Top 10 Places To Visit in Irpinia

Abbazia del Goleto

Abbazia del Goleto, Sant’Angelo dei Lombardi (AV)

This past week, the Region of Campania released its new tourist map, highlighting must-see locales for visitors— including such well-known sites as Naples, Pompeii, the Amalfi Coast, Sorrento, Paestum, and others. What was striking, as seen below, was that the map excluded must-see locations in Avellino Province. I have been told that this map highlights only UNESCO sites,  but it is not clear on a first glance. (It does, however, raise the question– how do we get Irpinian locales on the UNESCO World Heritage map?)

As an American of Irpinian descent, I do not profess to have all of the answers to when it comes to a “must-see” list for all of Avellino Province. I believe that name “Irpinia” should be just as well-known as Tuscany, Rome, Sicily, Venice, or any other heavily-traveled location throughout Italy. I started this blog because I firmly believe that this incredible section of Italy deserves its rightful place among more well-known locations and that it should be a destination for all, not just for those who claim heritage from the region.

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Two Easter Traditions from Irpinia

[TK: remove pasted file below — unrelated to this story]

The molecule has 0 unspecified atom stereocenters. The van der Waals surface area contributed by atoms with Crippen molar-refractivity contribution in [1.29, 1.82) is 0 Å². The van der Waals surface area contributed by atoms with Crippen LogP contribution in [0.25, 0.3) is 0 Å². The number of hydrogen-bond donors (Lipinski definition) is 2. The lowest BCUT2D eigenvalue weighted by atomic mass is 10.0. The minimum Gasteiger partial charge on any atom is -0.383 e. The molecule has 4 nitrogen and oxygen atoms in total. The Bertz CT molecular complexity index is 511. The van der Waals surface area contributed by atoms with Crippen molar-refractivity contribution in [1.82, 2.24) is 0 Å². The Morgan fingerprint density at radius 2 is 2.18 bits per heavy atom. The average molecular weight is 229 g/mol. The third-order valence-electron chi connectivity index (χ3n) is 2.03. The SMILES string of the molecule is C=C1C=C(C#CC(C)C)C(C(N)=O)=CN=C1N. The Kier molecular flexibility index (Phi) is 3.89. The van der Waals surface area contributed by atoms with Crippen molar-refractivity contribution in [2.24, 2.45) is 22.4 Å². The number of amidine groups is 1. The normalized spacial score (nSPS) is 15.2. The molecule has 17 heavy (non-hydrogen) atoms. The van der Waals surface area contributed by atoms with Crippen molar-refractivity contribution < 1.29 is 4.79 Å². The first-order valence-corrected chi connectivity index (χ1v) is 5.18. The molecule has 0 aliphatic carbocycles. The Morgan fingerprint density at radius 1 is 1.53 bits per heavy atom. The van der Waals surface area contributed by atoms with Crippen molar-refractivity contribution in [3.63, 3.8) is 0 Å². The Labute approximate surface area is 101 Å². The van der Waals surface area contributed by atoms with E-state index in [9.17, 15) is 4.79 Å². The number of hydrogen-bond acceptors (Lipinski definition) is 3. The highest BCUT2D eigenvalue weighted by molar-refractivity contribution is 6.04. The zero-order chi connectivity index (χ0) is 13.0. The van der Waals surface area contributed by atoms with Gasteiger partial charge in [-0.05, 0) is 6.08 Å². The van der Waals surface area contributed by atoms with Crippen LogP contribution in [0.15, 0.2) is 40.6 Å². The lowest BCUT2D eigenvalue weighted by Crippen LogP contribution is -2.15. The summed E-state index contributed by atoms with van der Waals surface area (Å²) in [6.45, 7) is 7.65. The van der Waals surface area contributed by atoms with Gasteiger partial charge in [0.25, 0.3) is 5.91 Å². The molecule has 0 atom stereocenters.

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A slice of my mother’s amazing Pizza Chiena or Italian Easter Pizza.

Easter is tomorrow and while this year is not a traditional one in my household due to several unforeseen circumstances, that doesn’t mean I don’t get to write about two Easter culinary traditions that come directly from Irpinia.

Ever since I was a little girl, my mother has made Pizza Chiena (filled pizza), also known as Pizza Rustica or Italian Easter Pizza. The recipe for this amazing concoction was passed down through her family, with my Nonno Joe teaching her how to make it. She swears the secret for the crust is using butter-flavored Crisco!

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A Scarf of Solidarity

53283405_10218384678113030_147508285254139904_oI have to admit, when it comes to knitting or crocheting, it is something I enjoy doing, but I am notorious for starting projects and taking months to finish them, thanks to a busy schedule.

I refused to let this be the case when I got a Facebook message from my friend Giuseppe Silvestri of Unpli Irpinia (Unione Nazionale Pro Loco d’Italia). He mentioned that for International Women’s Day on March 8, Irpinian women from around the world were asked to knit or crochet a pink scarf as a way to call attention to the fight against breast cancer. These scarves would then be linked together as a kind of virtual “hug” for those fighting the battle and they would then try to submit the entire project to the Guinness Book of World Records.

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The Art of Tombolo

One of the most striking traditional art forms I saw while in Irpinia was that of “tombolo,” a form of lace making that requires special needles, a skilled eye and a lot of patience.

In the town of Santa Paolina, nicknamed “the town of tombolo,” the old tradition is alive and well– in fact, there’s even a type of school where the town’s elderly women teach the skill to anyone who would like to learn, ensuring that the centuries-old art form lives on.

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